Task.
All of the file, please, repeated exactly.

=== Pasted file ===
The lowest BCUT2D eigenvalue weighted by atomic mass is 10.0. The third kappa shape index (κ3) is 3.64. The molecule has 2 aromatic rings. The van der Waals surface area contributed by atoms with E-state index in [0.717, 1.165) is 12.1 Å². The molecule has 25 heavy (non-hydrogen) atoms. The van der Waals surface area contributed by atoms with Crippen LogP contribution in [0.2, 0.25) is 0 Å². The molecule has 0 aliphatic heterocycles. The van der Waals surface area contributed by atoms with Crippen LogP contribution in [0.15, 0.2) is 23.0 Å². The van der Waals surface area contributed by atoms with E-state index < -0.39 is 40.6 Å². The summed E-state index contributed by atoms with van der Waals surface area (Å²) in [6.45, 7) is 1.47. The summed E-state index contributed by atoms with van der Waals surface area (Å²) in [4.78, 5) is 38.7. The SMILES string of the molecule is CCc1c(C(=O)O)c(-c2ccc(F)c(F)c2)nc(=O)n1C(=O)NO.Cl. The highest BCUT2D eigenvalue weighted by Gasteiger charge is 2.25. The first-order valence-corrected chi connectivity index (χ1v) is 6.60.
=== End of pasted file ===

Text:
The lowest BCUT2D eigenvalue weighted by atomic mass is 10.0. The third kappa shape index (κ3) is 3.64. The molecule has 2 aromatic rings. The van der Waals surface area contributed by atoms with E-state index in [0.717, 1.165) is 12.1 Å². The molecule has 25 heavy (non-hydrogen) atoms. The van der Waals surface area contributed by atoms with Crippen LogP contribution in [0.2, 0.25) is 0 Å². The molecule has 0 aliphatic heterocycles. The van der Waals surface area contributed by atoms with Crippen LogP contribution in [0.15, 0.2) is 23.0 Å². The van der Waals surface area contributed by atoms with E-state index < -0.39 is 40.6 Å². The summed E-state index contributed by atoms with van der Waals surface area (Å²) in [6.45, 7) is 1.47. The summed E-state index contributed by atoms with van der Waals surface area (Å²) in [4.78, 5) is 38.7. The SMILES string of the molecule is CCc1c(C(=O)O)c(-c2ccc(F)c(F)c2)nc(=O)n1C(=O)NO.Cl. The highest BCUT2D eigenvalue weighted by Gasteiger charge is 2.25. The first-order valence-corrected chi connectivity index (χ1v) is 6.60.